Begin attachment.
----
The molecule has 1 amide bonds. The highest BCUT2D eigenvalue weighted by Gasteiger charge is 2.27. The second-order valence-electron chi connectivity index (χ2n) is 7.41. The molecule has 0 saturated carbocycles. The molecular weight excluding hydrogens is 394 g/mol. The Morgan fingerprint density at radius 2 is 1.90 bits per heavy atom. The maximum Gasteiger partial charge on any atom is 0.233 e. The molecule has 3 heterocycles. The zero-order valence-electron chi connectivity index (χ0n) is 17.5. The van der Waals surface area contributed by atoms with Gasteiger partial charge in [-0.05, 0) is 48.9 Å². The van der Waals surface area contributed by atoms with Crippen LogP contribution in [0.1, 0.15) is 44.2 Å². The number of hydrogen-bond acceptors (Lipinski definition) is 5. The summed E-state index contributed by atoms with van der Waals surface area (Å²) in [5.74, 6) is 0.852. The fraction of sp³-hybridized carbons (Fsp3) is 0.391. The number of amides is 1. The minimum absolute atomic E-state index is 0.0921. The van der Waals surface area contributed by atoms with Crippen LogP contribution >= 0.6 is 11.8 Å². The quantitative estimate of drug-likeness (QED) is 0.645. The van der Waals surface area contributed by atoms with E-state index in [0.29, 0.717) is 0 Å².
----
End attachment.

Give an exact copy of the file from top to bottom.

The molecule has 1 amide bonds. The highest BCUT2D eigenvalue weighted by Gasteiger charge is 2.27. The second-order valence-electron chi connectivity index (χ2n) is 7.41. The molecule has 0 saturated carbocycles. The molecular weight excluding hydrogens is 394 g/mol. The Morgan fingerprint density at radius 2 is 1.90 bits per heavy atom. The maximum Gasteiger partial charge on any atom is 0.233 e. The molecule has 3 heterocycles. The zero-order valence-electron chi connectivity index (χ0n) is 17.5. The van der Waals surface area contributed by atoms with Gasteiger partial charge in [-0.05, 0) is 48.9 Å². The van der Waals surface area contributed by atoms with Crippen LogP contribution in [0.1, 0.15) is 44.2 Å². The number of hydrogen-bond acceptors (Lipinski definition) is 5. The summed E-state index contributed by atoms with van der Waals surface area (Å²) in [5.74, 6) is 0.852. The fraction of sp³-hybridized carbons (Fsp3) is 0.391. The number of amides is 1. The minimum absolute atomic E-state index is 0.0921. The van der Waals surface area contributed by atoms with Crippen LogP contribution >= 0.6 is 11.8 Å². The quantitative estimate of drug-likeness (QED) is 0.645. The van der Waals surface area contributed by atoms with E-state index in [0.29, 0.717) is 0 Å².